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Old 08-20-2008, 07:34 PM   #1
Valkyrie_of_valhalla
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python: list of class-objects?


In brief:

I'm trying to create a list of class objects, but if I for example run something like this:

Code:
alist=[None]*7
for i in range(7)
    alist[i]=aClass()
The list will still be formed of just None-type objects in the end.

If I try to do that without the alist=[None]*7, I get an index out of range error.

So, how is this done exactly? Is it even possible? Or is there another way to do it?


In depth:

The final goal is to create a magic the gathering-like open source clone.

The part of the code that doesn't work looks something like this:

Code:
class Deck():
    
    def __init__(self,deckfilename):
        f=open('./data/'+deckfilename,'r')
        self.n=int(f.readline())
        self.cards=[None]*100
        self.nr=0
        for i in range(self.n):
            tempcard=Card(strip(f.readline()),strip(f.readline()))
            tempcard.nc=int(f.readline())
            tempcard.type=int(f.readline())
            tempcard.mana=int(f.readline())
            tempcard.atk=int(f.readline())
            tempcard.hp=int(f.readline())
            tempcard.a1=strip(f.readline())
            tempcard.a2=strip(f.readline())
            tempcard.a3=strip(f.readline())
            self.nr=self.nr+1
            for j in range(tempcard.nc-1):
                self.cards[self.nr]=tempcard
                self.nr=self.nr+1
        for i in range(9):
            if self.cards[i]==None :
                print 'smth is wrong'
And guess what? It prints 'smth is wrong' 9 times... (yes there are 3 cards in the txt file, each should be inserted 3 times in the deck, and it seems to read correctly from the file).

And if I try to do something like print self.cards[1].nc it says the "None" class has no nc attribute.

The card class is also sort of strange. It looks like this:

Code:
class Card():
    
    def __init__(self, filename,tbfilename):
        """
        Reads from file all the abilities of the card.    
        Saves them in class variables.    
        """    
        self.filename=filename
        self.tbfilename=tbfilename
        self.img = None
        self.tb=None
        
        self.nc=0
        
        self.type=0
        self.mana=0
        self.atk=0
        self.hp=0
        
        self.tatk=0
        self.thp=0
        
        self.a1=''
        self.a2=''
        self.a3=''
        self.load_image()
        
    def load_image(self):
        """
        Loads the image of the card
        """
        print "Loading image "+self.filename
        self.img=image.load("./data/"+self.filename)
        self.tb = image.load("./data/"+self.tbfilename)
        print self.img
            
    def draw_card(self,x,y):
        """
        Draws the card at given x,y coordinates
        """        
        self.tb.blit(x,y)
Any ideas what I could do to make it work? Or another solution how I could do this?

Thanks for your time. Any suggestion is welcomed.
 
Old 08-20-2008, 10:00 PM   #2
ntubski
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Quote:
Originally Posted by Valkyrie_of_valhalla View Post
In brief:

I'm trying to create a list of class objects, but if I for example run something like this:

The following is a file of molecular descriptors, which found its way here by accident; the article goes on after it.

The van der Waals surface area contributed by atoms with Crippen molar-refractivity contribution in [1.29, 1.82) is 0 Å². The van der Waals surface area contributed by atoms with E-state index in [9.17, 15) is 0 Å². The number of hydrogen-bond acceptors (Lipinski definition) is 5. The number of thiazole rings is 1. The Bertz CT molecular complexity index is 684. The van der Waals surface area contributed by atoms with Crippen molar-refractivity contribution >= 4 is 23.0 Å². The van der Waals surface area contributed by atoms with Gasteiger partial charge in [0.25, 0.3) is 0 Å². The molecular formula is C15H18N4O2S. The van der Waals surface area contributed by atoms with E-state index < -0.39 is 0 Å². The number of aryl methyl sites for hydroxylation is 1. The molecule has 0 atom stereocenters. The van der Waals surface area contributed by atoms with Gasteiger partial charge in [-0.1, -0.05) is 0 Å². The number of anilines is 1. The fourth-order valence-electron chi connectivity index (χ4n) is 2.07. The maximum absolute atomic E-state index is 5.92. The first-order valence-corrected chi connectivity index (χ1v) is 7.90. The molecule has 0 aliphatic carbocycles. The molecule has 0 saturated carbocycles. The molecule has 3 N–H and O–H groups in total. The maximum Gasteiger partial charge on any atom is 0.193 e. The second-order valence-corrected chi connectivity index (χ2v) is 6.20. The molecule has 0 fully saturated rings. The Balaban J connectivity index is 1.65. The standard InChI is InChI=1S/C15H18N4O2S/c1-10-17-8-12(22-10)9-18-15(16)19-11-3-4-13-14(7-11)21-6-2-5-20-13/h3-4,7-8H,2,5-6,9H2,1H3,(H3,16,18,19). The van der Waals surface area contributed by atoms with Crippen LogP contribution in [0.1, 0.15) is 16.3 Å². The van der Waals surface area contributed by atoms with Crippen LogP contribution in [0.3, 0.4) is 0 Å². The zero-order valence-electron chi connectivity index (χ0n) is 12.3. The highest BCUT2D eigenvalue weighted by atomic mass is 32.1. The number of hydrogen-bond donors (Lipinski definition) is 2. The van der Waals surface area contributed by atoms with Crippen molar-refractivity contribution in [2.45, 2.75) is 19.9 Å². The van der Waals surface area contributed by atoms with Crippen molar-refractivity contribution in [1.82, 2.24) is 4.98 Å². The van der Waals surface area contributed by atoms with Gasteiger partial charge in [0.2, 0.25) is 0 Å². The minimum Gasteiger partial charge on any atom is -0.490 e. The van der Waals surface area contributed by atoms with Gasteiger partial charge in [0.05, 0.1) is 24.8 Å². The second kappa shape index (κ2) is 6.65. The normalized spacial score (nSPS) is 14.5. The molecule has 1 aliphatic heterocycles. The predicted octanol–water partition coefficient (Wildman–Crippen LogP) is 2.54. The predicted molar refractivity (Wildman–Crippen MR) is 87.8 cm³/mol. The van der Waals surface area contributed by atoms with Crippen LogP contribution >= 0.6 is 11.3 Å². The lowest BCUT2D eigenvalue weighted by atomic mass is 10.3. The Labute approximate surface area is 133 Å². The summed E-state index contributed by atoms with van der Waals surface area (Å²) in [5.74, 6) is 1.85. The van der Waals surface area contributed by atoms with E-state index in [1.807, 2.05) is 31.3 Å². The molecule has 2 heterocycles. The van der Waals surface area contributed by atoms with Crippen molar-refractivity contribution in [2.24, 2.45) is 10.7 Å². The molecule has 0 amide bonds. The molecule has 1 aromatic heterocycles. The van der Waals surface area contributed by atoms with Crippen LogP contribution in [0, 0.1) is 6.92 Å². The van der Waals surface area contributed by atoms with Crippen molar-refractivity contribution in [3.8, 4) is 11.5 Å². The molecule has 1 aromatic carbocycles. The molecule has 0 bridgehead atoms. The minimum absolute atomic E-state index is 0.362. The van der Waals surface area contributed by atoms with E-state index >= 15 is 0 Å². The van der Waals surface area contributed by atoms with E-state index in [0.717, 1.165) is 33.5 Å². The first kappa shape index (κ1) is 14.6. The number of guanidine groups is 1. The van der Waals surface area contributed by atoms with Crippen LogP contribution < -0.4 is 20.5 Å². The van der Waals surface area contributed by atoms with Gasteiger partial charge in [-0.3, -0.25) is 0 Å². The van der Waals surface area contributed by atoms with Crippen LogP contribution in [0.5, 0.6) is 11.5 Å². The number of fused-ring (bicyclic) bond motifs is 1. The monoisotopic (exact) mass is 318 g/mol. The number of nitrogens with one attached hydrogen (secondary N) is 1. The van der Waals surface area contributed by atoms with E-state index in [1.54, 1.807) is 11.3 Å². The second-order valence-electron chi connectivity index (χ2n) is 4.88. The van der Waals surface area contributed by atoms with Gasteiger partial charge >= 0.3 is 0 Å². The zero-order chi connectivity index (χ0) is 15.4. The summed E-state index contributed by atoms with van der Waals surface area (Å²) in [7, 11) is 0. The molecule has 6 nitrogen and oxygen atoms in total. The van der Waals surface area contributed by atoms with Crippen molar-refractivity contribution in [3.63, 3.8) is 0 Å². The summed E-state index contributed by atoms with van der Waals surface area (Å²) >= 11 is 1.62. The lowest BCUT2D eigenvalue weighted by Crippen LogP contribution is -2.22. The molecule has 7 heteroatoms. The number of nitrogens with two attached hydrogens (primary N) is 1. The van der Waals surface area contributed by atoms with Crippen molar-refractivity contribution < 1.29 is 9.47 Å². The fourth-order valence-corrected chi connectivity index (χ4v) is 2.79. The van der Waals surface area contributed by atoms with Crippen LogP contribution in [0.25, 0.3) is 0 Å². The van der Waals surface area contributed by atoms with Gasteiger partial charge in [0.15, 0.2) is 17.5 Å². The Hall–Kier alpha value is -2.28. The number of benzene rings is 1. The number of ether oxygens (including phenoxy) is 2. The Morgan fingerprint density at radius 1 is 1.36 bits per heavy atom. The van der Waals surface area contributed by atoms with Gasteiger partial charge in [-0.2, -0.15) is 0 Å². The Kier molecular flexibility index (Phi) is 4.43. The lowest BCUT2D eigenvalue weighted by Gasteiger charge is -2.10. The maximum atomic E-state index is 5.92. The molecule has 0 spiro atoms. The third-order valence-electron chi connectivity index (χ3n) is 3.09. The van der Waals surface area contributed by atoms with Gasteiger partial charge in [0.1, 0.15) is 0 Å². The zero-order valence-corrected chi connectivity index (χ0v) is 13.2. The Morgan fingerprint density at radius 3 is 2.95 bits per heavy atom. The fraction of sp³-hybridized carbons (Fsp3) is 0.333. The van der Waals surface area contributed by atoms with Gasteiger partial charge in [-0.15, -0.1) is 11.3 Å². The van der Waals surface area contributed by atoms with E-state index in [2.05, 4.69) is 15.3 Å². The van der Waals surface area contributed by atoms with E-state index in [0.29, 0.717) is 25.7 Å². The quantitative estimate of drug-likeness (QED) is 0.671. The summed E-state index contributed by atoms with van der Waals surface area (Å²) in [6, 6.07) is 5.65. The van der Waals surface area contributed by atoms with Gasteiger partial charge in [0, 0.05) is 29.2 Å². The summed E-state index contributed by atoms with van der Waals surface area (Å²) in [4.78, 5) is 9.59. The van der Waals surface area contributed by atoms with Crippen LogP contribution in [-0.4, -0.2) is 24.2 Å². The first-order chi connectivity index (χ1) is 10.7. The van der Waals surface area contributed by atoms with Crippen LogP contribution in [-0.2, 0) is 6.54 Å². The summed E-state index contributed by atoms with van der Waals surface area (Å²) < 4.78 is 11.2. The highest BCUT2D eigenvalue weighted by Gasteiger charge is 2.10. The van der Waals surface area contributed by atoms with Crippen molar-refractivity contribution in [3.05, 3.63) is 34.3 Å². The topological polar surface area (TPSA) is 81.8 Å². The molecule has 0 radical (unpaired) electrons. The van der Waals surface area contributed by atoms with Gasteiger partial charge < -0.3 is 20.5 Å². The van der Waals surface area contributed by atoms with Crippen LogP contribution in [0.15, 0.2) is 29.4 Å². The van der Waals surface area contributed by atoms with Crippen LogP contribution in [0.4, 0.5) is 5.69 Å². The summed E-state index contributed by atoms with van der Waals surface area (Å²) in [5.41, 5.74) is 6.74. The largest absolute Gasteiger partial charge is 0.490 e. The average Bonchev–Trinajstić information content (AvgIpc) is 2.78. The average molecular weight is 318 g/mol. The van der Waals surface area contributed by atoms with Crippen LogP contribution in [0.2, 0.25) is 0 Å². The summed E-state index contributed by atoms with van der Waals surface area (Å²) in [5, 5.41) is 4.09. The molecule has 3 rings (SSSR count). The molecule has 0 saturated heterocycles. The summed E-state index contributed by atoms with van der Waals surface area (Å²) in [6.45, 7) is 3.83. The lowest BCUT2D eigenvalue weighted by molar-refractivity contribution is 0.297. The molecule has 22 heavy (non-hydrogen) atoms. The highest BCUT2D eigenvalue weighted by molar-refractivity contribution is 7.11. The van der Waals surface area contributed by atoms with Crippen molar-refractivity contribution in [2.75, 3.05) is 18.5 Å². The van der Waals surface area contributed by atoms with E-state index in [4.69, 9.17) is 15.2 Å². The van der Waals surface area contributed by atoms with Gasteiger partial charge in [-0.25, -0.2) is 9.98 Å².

Code:
alist=[None]*7
for i in range(7)
    alist[i]=aClass()
The list will still be formed of just None-type objects in the end.
This works for me:

Code:
>>> alist=[None]*7    
>>> alist
[None, None, None, None, None, None, None]
>>> for i in range(7):   
...     alist[i]=aClass()
...      
>>> alist                                                                                
[<__main__.aClass instance at 0xa1580>, <__main__.aClass instance at 0x11f918>, <__main__.aClass instance at 0x11f940>, <__main__.aClass instance at 0x11f968>, <__main__.aClass inst\
ance at 0x11f990>, <__main__.aClass instance at 0x11f9b8>, <__main__.aClass instance at 0x11f9e0>]

Although I would suggest simply appending to the list, instead of messing around with indices:

Code:
>>> alist=[]
>>> for i in range(7):
...     alist.append(aClass())
... 
>>> alist
[<__main__.aClass instance at 0x11f850>, <__main__.aClass instance at 0x11f198>, <__main__.aClass instance at 0x11f170>, <__main__.aClass instance at 0x11f8a0>, <__main__.aClass ins\
tance at 0x11f800>, <__main__.aClass instance at 0x11f8c8>, <__main__.aClass instance at 0x11f8f0>]
(okay doesn't really help much for the toy example, but your actual code has a bunch of book-keeping with the indices and lengths as if you were writing C...)

Also x = x + 1 can be replaced by x += 1
 
Old 08-21-2008, 08:04 AM   #3
Valkyrie_of_valhalla
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Registered: Jan 2006
Location: Romania
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Original Poster
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Ahh works perfectly with the append function

Many many thanks!

It's true I've coded mostly in C and Pascal so far, and I'm trying to learn the Python sytnax on the fly as I code. That's probably why it looks so much C-ish.
 
Old 08-24-2008, 06:26 AM   #4
jcookeman
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Location: London, UK
Distribution: FreeBSD, OpenSuse, Ubuntu, RHEL
Posts: 417

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use list comprehensions

While append works in this situation, list comprehensions are far more efficient:

Code:
>>> class foo:
...     pass
...
>>> test = [foo() for i in range(7)]
>>> test
[<__main__.foo instance at 0x2841756c>, <__main__.foo instance at 0x2841760c>, <__main__.foo instance at 0x284174ec>, <__main__.foo instance at 0x2841750c>, <__main__.foo instance at 0x2841764c>, <__main__.foo instance at 0x2841766c>, <__main__.foo instance at 0x284176ac>]
 
  


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